Mathematics

Mathematics is about numbers, shapes, symmetry, chance, change and more. Much more! Math is not only the most rigorous mental discipline ever invented, it's among the richest, most wide-ranging and most useful. Mathematics is also central to the information revolution. Downloadable music files, DVD movies, digital special effects and secure online credit card transactions, essentially any software application you can think of, owes its existence not just to computers, but to the mathematical algorithms that run on computers.

Image modeling for biomedical organs

Professor Jessica Zhang discusses the interdisciplinary nature of the Bioengineered Organs Imitative and how her research in mechanical engineering can contribute to the initiative.

Peoples Choice: Primarily Math

Primarily Math is a professional development program for primary-grade teachers (K-3) in Nebraska, designed to educate and strengthen teachers in their teaching and development of mathematics

Women's History Makers: Talitha Washington

Women are making history today and every day at the National Science Foundation. NSF proudly recognizes its very own women in science, technology, engineering and mathematics, advancing science and providing a beacon of light for youth and adults alike.

Earthquakes: Separating fact from fiction

Scientists describe the advancements in scientifically based earthquake research, which today relies on detailed simulations of ground movements using some of the world's largest and most capable supercomputers

Battling wildfires with data-driven knowledge

San Diego Supercomputer Center's chief data science officer Ilkay Altintas describes a National Science Foundation-funded project that uses data-driven knowledge and predictive tools to battle wildfires, such as those that destroyed thousands of homes and businesses in 2017

Understanding the human brain

By applying a novel computer algorithm to mimic how the brain learns, a team of researchers -- with the aid of San Diego Supercomputer Center at the University of California, San Diego's Comet supercomputer and the center's Neuroscience Gateway -- has identified and replicated neural circuitry that resembles how an unimpaired brain controls limb movement

Holostream: Real-time 3-D streaming on your cellphone

By compressing the data at its source, researchers at Purdue University have developed a technology that allows real-time holographic image transmission, small enough to be streamed over existing consumer data networks and received by any cellphone or web browser

Ripples of gravity, flashes of light

On Aug. 17, 2017, the Laser Interferometer Gravitational-wave Observatory (LIGO) and Virgo detected, for the first time, gravitational waves from the collision of two neutron stars

Relief from Parkinson's

Researchers at Carnegie Mellon University have discovered two groups of neurons that can be turned on and off like a light switch to alleviate the movement-related symptoms of Parkinson's disease for longer periods of time

Can a supercomputer design a super material?

Howard University professor Steven Richardson tells the story of how he earned a scholarship to Columbia University and soon found deeper truths in the mathematical universe of quantum physics.

Creating safer, smarter homes

The University of Washington School of Nursing is harnessing the power of everyday items to turn houses into smart homes--and allowing older adults to live independently, thanks to modern technology

Researchers tackle tornadoes!

An NSF-funded research team at the University of Oklahoma's Advanced Radar Research Center hopes that their radar simulator can assist researchers and meteorologists in better understanding how debris interacts with deadly tornadoes.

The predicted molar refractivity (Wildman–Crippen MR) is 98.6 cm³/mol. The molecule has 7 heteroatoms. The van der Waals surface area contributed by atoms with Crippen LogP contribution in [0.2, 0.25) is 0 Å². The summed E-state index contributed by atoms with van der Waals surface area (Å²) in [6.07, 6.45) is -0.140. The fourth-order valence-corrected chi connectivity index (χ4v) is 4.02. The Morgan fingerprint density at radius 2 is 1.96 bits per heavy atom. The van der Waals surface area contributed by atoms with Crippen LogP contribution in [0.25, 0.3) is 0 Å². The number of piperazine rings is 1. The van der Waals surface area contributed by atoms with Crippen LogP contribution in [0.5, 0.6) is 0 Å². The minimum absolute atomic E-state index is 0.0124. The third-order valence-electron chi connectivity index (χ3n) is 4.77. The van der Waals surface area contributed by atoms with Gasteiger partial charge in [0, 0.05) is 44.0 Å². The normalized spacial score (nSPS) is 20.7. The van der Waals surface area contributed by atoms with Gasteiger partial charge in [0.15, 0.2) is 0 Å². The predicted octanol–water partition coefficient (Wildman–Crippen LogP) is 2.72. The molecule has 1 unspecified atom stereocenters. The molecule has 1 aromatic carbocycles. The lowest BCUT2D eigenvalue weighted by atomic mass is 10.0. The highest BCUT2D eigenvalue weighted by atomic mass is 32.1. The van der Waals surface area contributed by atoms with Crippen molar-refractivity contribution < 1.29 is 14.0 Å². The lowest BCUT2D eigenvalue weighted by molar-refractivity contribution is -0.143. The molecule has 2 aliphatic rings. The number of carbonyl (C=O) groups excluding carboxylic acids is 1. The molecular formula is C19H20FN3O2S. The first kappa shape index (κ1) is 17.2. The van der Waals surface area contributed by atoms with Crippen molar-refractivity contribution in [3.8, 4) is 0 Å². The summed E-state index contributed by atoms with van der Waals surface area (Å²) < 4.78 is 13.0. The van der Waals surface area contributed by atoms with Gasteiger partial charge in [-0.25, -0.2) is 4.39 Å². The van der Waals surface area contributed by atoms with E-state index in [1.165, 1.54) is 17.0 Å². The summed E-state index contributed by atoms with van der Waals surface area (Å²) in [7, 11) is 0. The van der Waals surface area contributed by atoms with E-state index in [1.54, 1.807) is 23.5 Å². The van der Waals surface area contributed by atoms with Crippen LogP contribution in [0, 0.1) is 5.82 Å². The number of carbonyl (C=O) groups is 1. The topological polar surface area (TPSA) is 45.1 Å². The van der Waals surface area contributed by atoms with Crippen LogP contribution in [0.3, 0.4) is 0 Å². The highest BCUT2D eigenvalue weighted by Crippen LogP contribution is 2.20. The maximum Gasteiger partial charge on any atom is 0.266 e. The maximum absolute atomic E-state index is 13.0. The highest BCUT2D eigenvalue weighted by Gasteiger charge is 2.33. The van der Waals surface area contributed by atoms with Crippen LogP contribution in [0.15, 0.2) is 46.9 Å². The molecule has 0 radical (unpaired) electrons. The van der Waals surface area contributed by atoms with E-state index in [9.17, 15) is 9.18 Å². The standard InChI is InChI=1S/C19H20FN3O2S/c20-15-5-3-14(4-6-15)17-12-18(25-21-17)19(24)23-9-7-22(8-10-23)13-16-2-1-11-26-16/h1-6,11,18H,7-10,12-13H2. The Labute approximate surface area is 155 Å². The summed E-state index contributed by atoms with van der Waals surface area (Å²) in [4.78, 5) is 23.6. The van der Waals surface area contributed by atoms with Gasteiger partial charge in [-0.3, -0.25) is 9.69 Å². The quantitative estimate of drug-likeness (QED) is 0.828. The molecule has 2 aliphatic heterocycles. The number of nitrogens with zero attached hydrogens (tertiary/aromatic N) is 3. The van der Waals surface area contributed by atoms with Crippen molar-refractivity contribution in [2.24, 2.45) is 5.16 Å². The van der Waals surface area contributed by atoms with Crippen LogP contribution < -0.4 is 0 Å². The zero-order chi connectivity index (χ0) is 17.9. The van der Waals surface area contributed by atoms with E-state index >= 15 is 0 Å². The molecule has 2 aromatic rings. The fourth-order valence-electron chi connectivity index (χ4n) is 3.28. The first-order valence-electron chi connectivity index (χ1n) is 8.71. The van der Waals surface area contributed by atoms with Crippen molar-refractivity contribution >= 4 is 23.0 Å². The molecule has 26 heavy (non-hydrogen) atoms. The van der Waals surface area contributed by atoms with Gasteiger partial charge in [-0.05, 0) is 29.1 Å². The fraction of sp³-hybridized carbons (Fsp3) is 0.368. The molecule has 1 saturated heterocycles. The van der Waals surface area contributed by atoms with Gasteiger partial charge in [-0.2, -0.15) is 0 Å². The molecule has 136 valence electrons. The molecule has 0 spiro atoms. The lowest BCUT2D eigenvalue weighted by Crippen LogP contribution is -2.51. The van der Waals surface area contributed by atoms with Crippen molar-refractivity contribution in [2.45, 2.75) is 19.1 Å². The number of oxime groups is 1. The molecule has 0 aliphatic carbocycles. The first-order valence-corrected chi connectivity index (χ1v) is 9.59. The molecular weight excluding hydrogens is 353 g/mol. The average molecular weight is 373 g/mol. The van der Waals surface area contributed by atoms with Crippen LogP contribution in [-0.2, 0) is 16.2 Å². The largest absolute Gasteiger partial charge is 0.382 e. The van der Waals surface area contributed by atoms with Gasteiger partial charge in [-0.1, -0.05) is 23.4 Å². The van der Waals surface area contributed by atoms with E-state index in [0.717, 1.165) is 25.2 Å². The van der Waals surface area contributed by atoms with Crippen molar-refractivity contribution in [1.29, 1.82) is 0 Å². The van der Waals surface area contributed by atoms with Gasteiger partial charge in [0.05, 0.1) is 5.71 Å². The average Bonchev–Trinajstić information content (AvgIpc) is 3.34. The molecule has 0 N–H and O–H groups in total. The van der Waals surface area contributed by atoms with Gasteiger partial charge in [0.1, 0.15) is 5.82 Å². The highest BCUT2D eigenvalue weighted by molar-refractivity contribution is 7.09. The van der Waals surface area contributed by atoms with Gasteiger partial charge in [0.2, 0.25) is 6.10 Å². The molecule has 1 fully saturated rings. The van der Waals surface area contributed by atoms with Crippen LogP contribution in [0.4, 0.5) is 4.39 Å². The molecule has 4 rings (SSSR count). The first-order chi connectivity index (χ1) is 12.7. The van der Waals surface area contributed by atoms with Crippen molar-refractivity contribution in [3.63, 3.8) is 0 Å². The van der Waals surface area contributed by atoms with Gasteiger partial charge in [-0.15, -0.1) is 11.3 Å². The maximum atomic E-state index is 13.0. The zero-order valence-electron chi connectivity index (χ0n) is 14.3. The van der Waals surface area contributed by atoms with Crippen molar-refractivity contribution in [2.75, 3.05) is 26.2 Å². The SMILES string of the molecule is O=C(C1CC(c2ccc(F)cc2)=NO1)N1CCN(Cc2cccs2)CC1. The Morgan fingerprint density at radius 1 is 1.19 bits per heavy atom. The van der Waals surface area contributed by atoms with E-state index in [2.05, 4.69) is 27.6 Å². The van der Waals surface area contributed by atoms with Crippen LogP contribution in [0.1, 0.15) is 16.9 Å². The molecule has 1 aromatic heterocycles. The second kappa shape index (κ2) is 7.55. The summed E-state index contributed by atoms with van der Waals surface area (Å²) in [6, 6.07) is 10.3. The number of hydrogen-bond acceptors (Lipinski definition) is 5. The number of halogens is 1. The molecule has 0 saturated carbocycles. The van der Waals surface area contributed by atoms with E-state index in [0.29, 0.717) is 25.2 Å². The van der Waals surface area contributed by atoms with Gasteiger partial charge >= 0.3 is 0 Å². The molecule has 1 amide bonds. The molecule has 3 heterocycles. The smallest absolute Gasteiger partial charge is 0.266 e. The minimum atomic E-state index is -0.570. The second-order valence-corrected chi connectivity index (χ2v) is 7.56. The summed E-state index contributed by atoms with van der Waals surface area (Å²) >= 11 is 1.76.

Pulling drinkable water out of dry air

Imagine a future in which every home has an appliance that pulls all the water the household needs out of the air, even in dry or desert climates, using only the power of the sun

Math + water = strawberry growth

In the strawberry capital of California, the water source is a confined underground aquifer that is slowly being depleted. How can American growers meet the demand and maximize profits while using the least amount of water? Sounds like an agricultural math problem.

What's the difference between fermions and bosons?

In particle physics, there are many different types of particles, mostly ending with the phrase "-on." Don Lincoln a senior physicist at Fermilab talks about fermions and bosons and what is the key difference between these two particles.

Women engineers discuss ‘Hidden Figures’ and lingering challenges

The nonfiction book and its film counterpart "Hidden Figures" revealed the genius behind the American space race in the 1960s: a cohort of black women who, despite segregation and discrimination, applied their genius in math and engineering to help send our rockets and astronauts into space and bring them back safely.

The nanostructure problem

In order to see inside nanomaterials and learn how nanoparticles evolve, Simon Billinge applies the world's newest and brightest synchrotron light source -- the National Synchrotron Light Source II (NSLS-II) at Brookhaven National Laboratory. at Brookhaven

When protons collide

A proton collision is like a car accident--except when it isn't. Boston University physicist Kevin Black explains why. (Watch out for the kitchen sink!)

Are invisibility cloaks possible?

Have you ever wished you could hide under an invisibility cloak like Harry Potter or conceal your car with a Klingon cloaking device like in "Star Trek"?

The spectacular science of 2015

In episode 38, Charlie and Jordan highlight as many National Science Foundation-funded news stories as they can in one minute, including--but certainly not limited to--water on Mars, the woolly mammoth genome, smart band-aids and a new species of dinosaur.

Pingpong balls break the sound barrier

Mechanical engineering and technology students at Purdue University built a supersonic, air-powered cannon that shoots pingpong balls at speeds so fast they break the sound barrier.

The math of shark skin

The rough surface of shark skin helps sharks move faster through the water. Mathematicians have developed an equation for how this roughness translates into less viscosity for a swimming shark.

Super strings

The quest to find the ultimate building blocks of nature is one of the oldest in all of physics. While we are far from knowing the answer to that question, one intriguing proposed answer is that all matter is composed of tiny "strings." The known particles are simply different vibrational patterns of these strings. In this video, Fermilab's Dr. Don Lincoln explains this idea, using interesting and accessible examples of real-world vibrations.

What is a semiconductor?

Semiconductors are in everything from your cell phone to rockets. But what exactly are they, and what makes them so special? Find out from Jamie, a Ph.D. student in Electrical Engineering and Computer Science at MIT.

Go with your gut (microbes)

In Episode 8, Charlie and Jordan chat about the many different species of gut microbes, explore how math is helping ovarian cancer research and investigate the smell coming from water pipes in West Virginia's Elk River area.